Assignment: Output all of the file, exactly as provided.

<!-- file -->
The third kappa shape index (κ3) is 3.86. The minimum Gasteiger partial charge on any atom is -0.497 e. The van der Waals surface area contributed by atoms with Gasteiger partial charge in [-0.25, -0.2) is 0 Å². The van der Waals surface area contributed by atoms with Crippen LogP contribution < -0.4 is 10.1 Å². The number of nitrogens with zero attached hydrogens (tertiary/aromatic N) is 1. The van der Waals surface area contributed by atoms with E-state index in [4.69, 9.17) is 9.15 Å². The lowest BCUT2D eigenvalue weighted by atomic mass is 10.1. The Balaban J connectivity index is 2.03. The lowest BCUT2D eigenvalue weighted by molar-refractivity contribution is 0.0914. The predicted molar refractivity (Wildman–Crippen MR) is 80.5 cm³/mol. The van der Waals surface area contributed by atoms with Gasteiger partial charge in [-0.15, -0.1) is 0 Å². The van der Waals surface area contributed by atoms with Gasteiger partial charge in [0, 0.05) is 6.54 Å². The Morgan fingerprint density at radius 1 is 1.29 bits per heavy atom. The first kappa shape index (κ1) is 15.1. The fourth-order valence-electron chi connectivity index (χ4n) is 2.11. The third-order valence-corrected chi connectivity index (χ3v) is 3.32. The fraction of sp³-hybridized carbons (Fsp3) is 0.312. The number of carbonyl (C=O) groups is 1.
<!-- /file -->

The third kappa shape index (κ3) is 3.86. The minimum Gasteiger partial charge on any atom is -0.497 e. The van der Waals surface area contributed by atoms with Gasteiger partial charge in [-0.25, -0.2) is 0 Å². The van der Waals surface area contributed by atoms with Crippen LogP contribution < -0.4 is 10.1 Å². The number of nitrogens with zero attached hydrogens (tertiary/aromatic N) is 1. The van der Waals surface area contributed by atoms with E-state index in [4.69, 9.17) is 9.15 Å². The lowest BCUT2D eigenvalue weighted by atomic mass is 10.1. The Balaban J connectivity index is 2.03. The lowest BCUT2D eigenvalue weighted by molar-refractivity contribution is 0.0914. The predicted molar refractivity (Wildman–Crippen MR) is 80.5 cm³/mol. The van der Waals surface area contributed by atoms with Gasteiger partial charge in [-0.15, -0.1) is 0 Å². The van der Waals surface area contributed by atoms with Gasteiger partial charge in [0, 0.05) is 6.54 Å². The Morgan fingerprint density at radius 1 is 1.29 bits per heavy atom. The first kappa shape index (κ1) is 15.1. The fourth-order valence-electron chi connectivity index (χ4n) is 2.11. The third-order valence-corrected chi connectivity index (χ3v) is 3.32. The fraction of sp³-hybridized carbons (Fsp3) is 0.312. The number of carbonyl (C=O) groups is 1.